Careers inside academia 2016 speakers

Monday May 30th, 5:30PM

Panel discussion with faculty for trainees
Organizer: Melanie A Woodin

Alanna Watt, PhD

Alanna Watt is an Assistant Professor in the Department of Biology at McGill University. Trained as an electrophysiologist in the Turrigiano lab during her PhD at Brandeis University, USA, she studied homeostatic regulation of synaptic receptors by activity in cortical brain circuits. Following this, she pursued postdoctoral studies in the Häusser lab at UCL, UK, where she uncovered and characterized a novel early form of activity in the developing cerebellum. At McGill, Alanna contributes to teaching in several Neurobiology courses at both the Undergraduate and Graduate level, including a popular hands-on electrophysiology course for Undergraduate students.

Established in 2011, her lab uses electrophysiology, optogenetics, two-photon imaging, and behavioural analysis to address two major themes concerning circuit development and function. (1) Characterizing and understanding the role of early activity in the development of the cerebellar microcircuit; and (2) understand the pathophysiology contributing to mouse models of diseases such as ataxias that involve aberrations in cerebellar output. She supervises Graduate students, postdoctoral fellows and Undergraduate students in her lab, which is generously supported by funding from CIHR, NSERC, FRQNT, the Scottish Rite Foundation, and the ARSACS Foundation.

Karun Singh, PhD

Dr. Karun Singh is a new Investigator at the Stem Cell and Cancer Research Institute (SCCRI), and an Assistant Professor with the Department of Biochemistry and Biomedical Sciences at McMaster University. He holds the David Braley Chair in Human Stem Cell Research. Prior to starting his lab, Dr. Singh obtained his PhD from the University of Toronto where he examined neural circuit development in the peripheral nervous system. He then completed his postdoctoral training at the Massachusetts Institute of Technology (MIT) where he studied psychiatric disorder risk genes and neurodevelopment using mouse models. Currently, Dr. Singh’s independent program at McMaster University employs a combination of mouse and patient-derived neural stem cell models to study newly identified genetic mutations in Autism. The goal of his program is to identify cellular and molecular abnormalities that cause disease and to use this knowledge to screen for new therapeutics. In this regard, he has established a Neurological Disease Platform at the SCCRI which uses animal and novel human cellular reprogramming technologies to derive patient-specific neural cells for high-throughput drug screening. This platform is being used to identify novel drugs for neurodevelopmental disorders (Autism), and being applied to neural injury models such as Neuropathy using high-throughput screening assays on human sensory neurons that are reprogrammed from peripheral blood.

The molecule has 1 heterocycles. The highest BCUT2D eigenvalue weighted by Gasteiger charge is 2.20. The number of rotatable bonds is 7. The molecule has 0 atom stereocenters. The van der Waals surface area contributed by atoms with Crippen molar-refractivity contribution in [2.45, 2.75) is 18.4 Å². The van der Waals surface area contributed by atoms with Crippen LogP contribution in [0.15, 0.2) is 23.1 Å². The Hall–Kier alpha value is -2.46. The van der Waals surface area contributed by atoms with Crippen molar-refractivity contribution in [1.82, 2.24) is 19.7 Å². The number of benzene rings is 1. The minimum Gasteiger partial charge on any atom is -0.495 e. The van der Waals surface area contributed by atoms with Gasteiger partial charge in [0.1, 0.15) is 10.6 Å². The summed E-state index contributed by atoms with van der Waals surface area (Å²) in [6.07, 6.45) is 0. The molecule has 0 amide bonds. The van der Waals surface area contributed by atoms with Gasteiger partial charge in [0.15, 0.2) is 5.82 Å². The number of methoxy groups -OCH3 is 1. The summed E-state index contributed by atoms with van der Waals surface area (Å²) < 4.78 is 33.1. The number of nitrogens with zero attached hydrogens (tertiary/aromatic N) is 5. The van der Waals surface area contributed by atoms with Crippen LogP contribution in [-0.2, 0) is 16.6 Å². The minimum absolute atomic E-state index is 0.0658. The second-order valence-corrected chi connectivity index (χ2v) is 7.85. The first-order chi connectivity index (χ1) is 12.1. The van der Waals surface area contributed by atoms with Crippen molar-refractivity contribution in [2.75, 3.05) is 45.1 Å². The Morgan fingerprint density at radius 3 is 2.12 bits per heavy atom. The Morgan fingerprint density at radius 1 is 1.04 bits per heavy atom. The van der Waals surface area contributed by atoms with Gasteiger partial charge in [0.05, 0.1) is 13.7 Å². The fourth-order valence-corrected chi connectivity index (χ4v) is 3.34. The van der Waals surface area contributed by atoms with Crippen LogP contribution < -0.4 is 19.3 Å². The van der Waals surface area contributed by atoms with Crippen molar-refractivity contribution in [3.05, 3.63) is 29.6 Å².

Julie Lefebvre, PhD

Dr. Julie Lefebvre is a Scientist in the Neurosciences and Mental Health Program at The Hospital for Sick Children (SickKids). Her laboratory studies how nerve cells form specific patterns of neural connections that are essential for proper development and function of the nervous system. Her research will provide insights into how neural circuits assemble in the healthy brain, and how defects in these developmental pathways contribute to neurodevelopmental and brain disorders.

Dr. Lefebvre received her B.Sc. from McGill University. She earned her PhD at the University of Pennsylvania for her research on neuromuscular development in the laboratory of Dr. Michael Granato. For her postdoctoral training, she worked with Dr. Joshua Sanes at Harvard University to investigate molecular mechanisms of neuronal morphogenesis and circuit formation in the retina.  She joined SickKids in December 2013.

Tuan Tran, PhD

Assistant Professor, Faculty of Veterinary Medicine, Faculty of Medicine University of Calgary, Hotchkiss Brain Institute.

Dr. Trang obtained his BSc (Honours) and PhD degrees from Queen’s University. His doctoral training in Pharmacology and Toxicology focused on the effects of opioid drugs in the brain and spinal cord. He was then a CIHR Postdoctoral Fellow at the Hospital for Sick Children in Toronto, where he expanded his area of expertise into the study of chronic pain. Dr. Trang is currently an Assistant Professor in the Department of Comparative Biology and Experimental Medicine (Faculty of Veterinary Medicine) and the Department of Physiology and Pharmacology (Faculty of Medicine). He is also a full member of the Hotchkiss Brain Institute. Dr. Trang is the recipient of a CIHR New Investigator Award and he is a Rita Allen Foundation Scholar.